“Russian Media and the War in Ukraine”
= JOURNAL OF SOVIET AND POST-SOVIET POLITICS AND SOCIETY
Vol. 1, No. 1 (2015). Paperback. 334 pp. €34.00. Stuttgart: ibidem-Verlag
COLUMBIA UNIVERSITY PRESS: http://cup.columbia.edu/book/journal-of-soviet-and-post-soviet-politics-and-society/9783838207261
IBIDEM PRESS: http://www.ibidemverlag.de/Series/Journal-of-Soviet-and-Post-Soviet-Politics-and-Society/Journal-of-Soviet-and-Post-Soviet-Politics-and-Society.html
Julie Fedor, University of Melbourne
Andreas Umland, Institute for Euro-Atlantic Сooperation, Kyiv
Andriy Portnov, Humboldt University of Berlin
From the General Editor
Introduction: Russian Media and the War in Ukraine
Putin’s Crimea Speech, 18 March 2014: Russia’s Changing Public Political Narrative
Filtering Foreign Media Content: How Russian News Agencies Repurpose Western News Reporting
“Gayromaidan”: Gendered Aspects of the Hegemonic Russian Media Discourse on the Ukrainian Crisis
TATIANA RIABOVA and OLEG RIABOV
Historical Myths, Enemy Images and Regional Identity
in the Donbass Insurgency (Spring 2014)
Memory, Media and Securitization: Russian Media Framing of the Ukrainian Crisis
Combating the Russian State Propaganda Machine: Strategies of Information Resistance
Infiltration, Instruction, Invasion: Russia’s War in the Donbass
Ukraine and the Global Information War: Panel Discussion and Forum
Featuring: ANNE APPLEBAUM; MARGARITA AKHVLEDIANI; SABRA AYRES; RENAUD DE LA BROSSE; RORY FINNIN; JAMES MARSON; SARAH OATES; SIMON OSTROVSKY; KEVIN M. F. PLATT; PETER POMERANTSEV; NATALIA RULYOVA; MICHAEL WEISS; MAKSYM YAKOVLYEV; and VERA ZVEREVA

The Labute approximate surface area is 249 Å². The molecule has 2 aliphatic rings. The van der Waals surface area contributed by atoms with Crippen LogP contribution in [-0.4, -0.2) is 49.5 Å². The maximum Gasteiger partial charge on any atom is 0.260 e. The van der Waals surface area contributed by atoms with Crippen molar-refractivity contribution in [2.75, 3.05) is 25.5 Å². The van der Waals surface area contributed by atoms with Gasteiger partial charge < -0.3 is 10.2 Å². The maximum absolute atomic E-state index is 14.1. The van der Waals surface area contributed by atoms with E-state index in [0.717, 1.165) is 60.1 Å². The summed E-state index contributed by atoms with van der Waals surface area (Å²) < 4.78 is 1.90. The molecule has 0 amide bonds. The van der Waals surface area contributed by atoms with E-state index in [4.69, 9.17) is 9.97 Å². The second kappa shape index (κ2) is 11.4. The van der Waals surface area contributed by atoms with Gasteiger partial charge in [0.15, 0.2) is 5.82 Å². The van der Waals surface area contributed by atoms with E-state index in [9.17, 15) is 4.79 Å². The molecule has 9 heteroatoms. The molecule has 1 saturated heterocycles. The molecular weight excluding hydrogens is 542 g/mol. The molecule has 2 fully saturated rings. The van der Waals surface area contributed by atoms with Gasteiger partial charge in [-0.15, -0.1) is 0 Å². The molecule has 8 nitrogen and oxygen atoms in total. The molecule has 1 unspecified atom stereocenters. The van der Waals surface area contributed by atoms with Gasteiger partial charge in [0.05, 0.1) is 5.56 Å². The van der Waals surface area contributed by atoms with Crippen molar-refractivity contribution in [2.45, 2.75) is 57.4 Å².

Ukraine Crisis—Where From, Where To?
Richard Sakwa, Frontline Ukraine: Crisis in the Borderlands
Andrew Wilson, Ukraine Crisis: What it Means for the West
Karen Dawisha, Putin’s Kleptocracy: Who Owns Russia?
David R. Marples, Frederick V. Mills (eds.), Ukraine’s Euromaidan: Analyses of a Civil Revolution
COLUMBIA UNIVERSITY PRESS: http://cup.columbia.edu/book/journal-of-soviet-and-post-soviet-politics-and-society/9783838207261
IBIDEM PRESS: http://www.ibidemverlag.de/Reihen-Schriftenreihen-Institutsreihen/Journal-of-Soviet-and-Post-Soviet-Politics-and-Society/
GERMAN AMAZON: http://www.amazon.de/Journal-Soviet-Post-Soviet-Politics-Society/dp/3838207262
FRENCH AMAZON: http://www.amazon.fr/The-Russian-Media-War-Ukraine/dp/3838207262
CANADIAN AMAZON: http://www.amazon.ca/Journal-Soviet-Post-Soviet-Politics-Society/dp/3838207262
“JOURNAL OF SOVIET AND POST-SOVIET POLITICS AND SOCIETY”
Stuttgart: ibidem Press. Frequency: biannual. ISSN 2364-5334
Julie Fedor, University of Melbourne
Sam Greene, King’s College London
André Härtel, Friedrich Schiller University of Jena
Andrey Makarychev, University of Tartu
Andreas Umland, Institute for Euro-Atlantic Cooperation, Kyiv
Ordering Information: Subscription (two copies per year): €58.00 / year (+S&H: €4.00 / year within Germany, €7.00 / year international). Single copy or back issue: € 34.00 / copy (+S&H: €2.00 within Germany, €3.50 international).
“JOURNAL OF SOVIET AND POST-SOVIET POLITICS AND SOCIETY” ADVISORY BOARD
Hannes Adomeit, College of Europe, Natolin
Timofey Agarin, Queen’s University, Belfast
Mikhail Alexseev, San Diego State University, CA
Catherine Andreyev, University of Oxford
Anne Applebaum, The Legatum Institute, London
Anders Åslund, Peterson Institute for International Economics